The Legal Analyst: A Toolkit for Thinking about the Law

By Ward Farnsworth | Go to book overview

19 Acoustic Separation

The many chapters of this book that talk about incentives are built on a simple idea: people know how the courts will react to various things they might do, and they take this into account when they decide how to act. If the courts hold restaurants strictly responsible for bugs and other unwelcome critters that turn up in the food they serve, for example, restaurants will understand this and worry about it when they prepare meals. If courts won’t allow the attorney-client privilege to protect conversations lawyers have with clients in crowded elevators, lawyers will know this and will do their talking elsewhere. But sometimes the situation may be more complicated. Jeremy Bentham suggested that laws might be split into two types of commands—the ones that tell people how to act, called conduct rules, and the ones that tell judges how to decide cases, called decision rules.40 On the surface these two sorts of rules usually look the same. If we say that restaurants will always be held liable for things in their food that don’t belong, we are giving a command to restaurants about how to behave and a command to a judge about what to do when someone comes to grief by eating a bug. The decision rule is the conduct rule; to the restaurant there is no difference, because it decides what to do—at least so far as law enters into it—by asking its lawyers what will happen if someone eats a bug and then brings a lawsuit. We could try making the messages different: telling restaurants they always will lose, so they have a great incentive to be careful, but then quietly letting them win if they come to court and we think they tried their best to keep the food bug-free. But that probably wouldn’t work for long, because restaurants would hear about the quiet decisions (there’s no such thing, is there?) and would realize the strict rule is a sham.

The interesting question is whether there sometimes can be differences between the rules told to people in the world and the rules that courts actually enforce—and whether any such differences are a good thing. Meir Dan-Cohen proposed a thought experiment to illustrate the idea: imagine that the law gave completely different instructions to the public and the courts, and that neither could hear what was said to the other; imagine, in his phrase, acoustic separation between those audiences.41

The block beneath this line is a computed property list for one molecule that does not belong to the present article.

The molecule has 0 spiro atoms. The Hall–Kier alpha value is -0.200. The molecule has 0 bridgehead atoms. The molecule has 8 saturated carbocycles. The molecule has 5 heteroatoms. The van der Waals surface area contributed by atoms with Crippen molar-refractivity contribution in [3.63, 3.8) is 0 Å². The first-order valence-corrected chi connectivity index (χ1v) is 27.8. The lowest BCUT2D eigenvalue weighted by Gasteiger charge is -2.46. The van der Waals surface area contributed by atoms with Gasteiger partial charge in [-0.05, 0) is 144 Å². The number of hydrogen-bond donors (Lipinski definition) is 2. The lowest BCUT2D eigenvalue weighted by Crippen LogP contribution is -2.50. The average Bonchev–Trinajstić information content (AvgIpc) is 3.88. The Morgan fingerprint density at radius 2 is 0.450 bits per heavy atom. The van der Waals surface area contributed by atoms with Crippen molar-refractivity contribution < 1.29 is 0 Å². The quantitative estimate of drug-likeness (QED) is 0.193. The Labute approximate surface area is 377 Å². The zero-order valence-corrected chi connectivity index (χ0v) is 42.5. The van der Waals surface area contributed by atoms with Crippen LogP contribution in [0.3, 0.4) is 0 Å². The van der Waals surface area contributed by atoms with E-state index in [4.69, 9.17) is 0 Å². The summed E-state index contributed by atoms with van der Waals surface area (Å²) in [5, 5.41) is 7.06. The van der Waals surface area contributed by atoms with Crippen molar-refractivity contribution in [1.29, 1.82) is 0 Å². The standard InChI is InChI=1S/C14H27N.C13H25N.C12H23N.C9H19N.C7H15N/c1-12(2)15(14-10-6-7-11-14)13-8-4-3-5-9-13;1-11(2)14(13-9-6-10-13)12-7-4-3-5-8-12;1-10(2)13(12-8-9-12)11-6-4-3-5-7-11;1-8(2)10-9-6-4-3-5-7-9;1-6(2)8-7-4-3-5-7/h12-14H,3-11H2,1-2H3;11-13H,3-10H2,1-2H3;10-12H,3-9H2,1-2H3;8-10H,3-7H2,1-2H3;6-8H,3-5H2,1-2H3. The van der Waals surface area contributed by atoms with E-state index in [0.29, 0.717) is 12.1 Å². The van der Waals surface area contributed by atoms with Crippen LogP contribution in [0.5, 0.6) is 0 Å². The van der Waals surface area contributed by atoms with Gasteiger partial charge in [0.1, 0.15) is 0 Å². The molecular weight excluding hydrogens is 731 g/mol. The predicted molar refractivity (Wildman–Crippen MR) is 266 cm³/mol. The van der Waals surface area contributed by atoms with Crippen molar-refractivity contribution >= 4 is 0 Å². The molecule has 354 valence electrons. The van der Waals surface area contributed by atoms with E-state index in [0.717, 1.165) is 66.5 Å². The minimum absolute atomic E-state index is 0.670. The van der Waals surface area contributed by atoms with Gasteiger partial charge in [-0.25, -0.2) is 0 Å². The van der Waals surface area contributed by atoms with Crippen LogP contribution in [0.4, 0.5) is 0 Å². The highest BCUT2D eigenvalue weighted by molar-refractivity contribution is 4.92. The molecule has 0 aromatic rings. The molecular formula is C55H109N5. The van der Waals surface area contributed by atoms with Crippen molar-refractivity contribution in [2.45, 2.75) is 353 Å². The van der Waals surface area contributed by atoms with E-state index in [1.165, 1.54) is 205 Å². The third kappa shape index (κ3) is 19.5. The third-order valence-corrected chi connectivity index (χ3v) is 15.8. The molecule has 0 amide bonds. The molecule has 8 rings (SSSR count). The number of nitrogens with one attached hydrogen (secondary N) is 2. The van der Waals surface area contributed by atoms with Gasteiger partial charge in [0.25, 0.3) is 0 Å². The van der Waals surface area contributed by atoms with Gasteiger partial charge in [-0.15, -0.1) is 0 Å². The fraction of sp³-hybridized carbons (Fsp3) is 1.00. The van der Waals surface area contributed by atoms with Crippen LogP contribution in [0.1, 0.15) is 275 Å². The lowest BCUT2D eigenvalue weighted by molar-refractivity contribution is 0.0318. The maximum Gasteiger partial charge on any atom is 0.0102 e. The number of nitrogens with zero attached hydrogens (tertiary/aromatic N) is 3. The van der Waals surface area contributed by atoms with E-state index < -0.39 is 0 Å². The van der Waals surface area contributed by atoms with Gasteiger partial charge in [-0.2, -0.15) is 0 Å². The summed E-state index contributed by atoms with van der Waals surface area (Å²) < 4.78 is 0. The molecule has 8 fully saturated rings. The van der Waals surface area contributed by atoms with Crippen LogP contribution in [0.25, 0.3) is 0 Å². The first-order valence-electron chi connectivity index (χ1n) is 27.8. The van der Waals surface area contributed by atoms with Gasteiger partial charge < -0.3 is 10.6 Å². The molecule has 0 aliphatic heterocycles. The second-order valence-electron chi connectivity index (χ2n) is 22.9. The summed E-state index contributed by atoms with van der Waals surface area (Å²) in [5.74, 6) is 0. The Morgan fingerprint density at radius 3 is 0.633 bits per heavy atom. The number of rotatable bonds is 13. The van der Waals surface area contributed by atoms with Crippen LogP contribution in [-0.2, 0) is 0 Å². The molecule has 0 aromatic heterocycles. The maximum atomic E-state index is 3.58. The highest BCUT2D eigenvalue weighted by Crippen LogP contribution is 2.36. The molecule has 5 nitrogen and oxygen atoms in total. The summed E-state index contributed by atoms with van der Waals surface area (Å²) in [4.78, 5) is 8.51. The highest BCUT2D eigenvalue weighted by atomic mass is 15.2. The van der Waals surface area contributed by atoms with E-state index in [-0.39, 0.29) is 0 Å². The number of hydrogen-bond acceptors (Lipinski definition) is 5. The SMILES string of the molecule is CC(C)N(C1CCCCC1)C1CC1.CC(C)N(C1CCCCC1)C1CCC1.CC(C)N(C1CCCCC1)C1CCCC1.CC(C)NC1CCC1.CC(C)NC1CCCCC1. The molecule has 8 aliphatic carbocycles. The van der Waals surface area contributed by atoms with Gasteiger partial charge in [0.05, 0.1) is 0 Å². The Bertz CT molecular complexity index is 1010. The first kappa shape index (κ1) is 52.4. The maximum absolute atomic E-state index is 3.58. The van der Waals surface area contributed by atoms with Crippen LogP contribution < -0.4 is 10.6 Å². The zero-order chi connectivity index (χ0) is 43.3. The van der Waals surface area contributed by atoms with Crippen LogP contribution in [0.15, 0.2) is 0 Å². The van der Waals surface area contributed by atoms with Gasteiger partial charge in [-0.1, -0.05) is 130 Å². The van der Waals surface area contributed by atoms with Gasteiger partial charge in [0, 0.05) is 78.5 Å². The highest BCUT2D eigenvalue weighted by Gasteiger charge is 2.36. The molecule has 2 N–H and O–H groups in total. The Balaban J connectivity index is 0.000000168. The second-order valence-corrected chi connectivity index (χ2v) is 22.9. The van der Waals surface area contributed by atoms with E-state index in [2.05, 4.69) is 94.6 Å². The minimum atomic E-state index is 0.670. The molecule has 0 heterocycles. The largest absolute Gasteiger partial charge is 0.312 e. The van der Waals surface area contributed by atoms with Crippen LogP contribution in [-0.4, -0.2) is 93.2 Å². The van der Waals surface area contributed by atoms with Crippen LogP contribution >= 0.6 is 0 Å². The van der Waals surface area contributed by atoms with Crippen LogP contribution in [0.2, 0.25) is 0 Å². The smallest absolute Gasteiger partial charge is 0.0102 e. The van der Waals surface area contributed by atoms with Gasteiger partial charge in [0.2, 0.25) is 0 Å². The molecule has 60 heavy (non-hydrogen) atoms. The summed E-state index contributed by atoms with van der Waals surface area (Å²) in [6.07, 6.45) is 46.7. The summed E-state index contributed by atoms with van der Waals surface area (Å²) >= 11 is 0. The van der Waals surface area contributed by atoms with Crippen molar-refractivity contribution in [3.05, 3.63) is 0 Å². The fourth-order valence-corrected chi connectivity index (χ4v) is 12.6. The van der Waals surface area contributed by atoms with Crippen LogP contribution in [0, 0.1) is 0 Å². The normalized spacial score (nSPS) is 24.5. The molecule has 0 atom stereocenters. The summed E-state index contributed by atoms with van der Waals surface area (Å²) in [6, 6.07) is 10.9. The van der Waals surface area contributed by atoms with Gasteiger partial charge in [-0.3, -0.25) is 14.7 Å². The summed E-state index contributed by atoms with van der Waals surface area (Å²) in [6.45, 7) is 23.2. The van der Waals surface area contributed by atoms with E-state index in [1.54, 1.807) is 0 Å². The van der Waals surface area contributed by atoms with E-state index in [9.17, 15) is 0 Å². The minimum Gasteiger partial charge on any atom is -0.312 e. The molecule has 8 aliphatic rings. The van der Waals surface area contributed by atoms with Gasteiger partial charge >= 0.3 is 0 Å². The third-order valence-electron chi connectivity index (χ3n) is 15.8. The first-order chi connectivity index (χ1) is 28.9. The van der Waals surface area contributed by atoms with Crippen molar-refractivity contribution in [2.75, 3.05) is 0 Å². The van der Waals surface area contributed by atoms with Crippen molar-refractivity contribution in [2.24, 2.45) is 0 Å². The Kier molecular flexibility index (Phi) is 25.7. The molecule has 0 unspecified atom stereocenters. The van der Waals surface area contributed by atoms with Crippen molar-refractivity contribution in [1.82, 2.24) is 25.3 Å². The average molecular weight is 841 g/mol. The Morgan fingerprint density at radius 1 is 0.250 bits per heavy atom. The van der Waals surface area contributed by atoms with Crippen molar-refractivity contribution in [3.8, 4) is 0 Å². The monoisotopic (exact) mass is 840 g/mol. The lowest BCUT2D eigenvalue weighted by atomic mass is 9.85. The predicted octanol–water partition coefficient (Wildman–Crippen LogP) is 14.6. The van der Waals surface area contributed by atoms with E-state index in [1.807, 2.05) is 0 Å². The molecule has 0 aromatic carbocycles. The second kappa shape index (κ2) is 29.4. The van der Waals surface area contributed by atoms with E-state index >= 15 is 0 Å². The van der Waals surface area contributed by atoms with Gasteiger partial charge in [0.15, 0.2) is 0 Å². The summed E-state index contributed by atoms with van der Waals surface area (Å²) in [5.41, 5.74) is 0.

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The Legal Analyst: A Toolkit for Thinking about the Law
Table of contents

Table of contents

  • Title Page iii
  • Contents v
  • Preface vii
  • Acknowledgments xi
  • Part I - Incentives 1
  • 1 - Ex Ante and Ex Post 3
  • 2 - The Idea of Efficiency 13
  • 3 - Thinking at the Margin 24
  • 4 - The Single Owner 37
  • 5 - The Least Cost Avoider 47
  • 6 - Administrative Cost 57
  • 7 - Rents 66
  • 8 - The Coase Theorem 75
  • Part II - Trust, Cooperation, and Other Problems for Multiple Players 85
  • 9 - Agency with Eric Posner 87
  • 10 - The Prisoner's Dilemma 100
  • 11 - Public Goods 109
  • 12 - The Stag Hunt 117
  • 13 - Chicken 126
  • 14 - Cascades 136
  • 15 - Voting Paradoxes 144
  • 16 - Suppressed Markets with Saul Levmore 152
  • Part III - Jurisprudence 161
  • 17 - Rules and Standards 163
  • 18 - Slippery Slopes with Eugene Volokh 172
  • 19 - Acoustic Separation 182
  • 20 - Property Rules and Liability Rules 188
  • 21 - Baselines 198
  • Part IV - Psychology 207
  • 22 - Willingness to Pay and Willingness to Accept- The Endowment Effect and Kindred Ideas 209
  • 23 - Hindsight Bias 218
  • 24 - Framing Effects 224
  • 25 - Anchoring 230
  • 26 - Self-Serving Bias, with a Note on Attribution Error 237
  • Part V - Problems of Proof 247
  • 27 - Acoustic Separation 249
  • 28 - Standards of Proof 257
  • 29 - The Product Rule 273
  • 30 - The Base Rate 281
  • 31 - Value and Markets 294
  • Notes 305
  • Author Index 329
  • Subject Index 335
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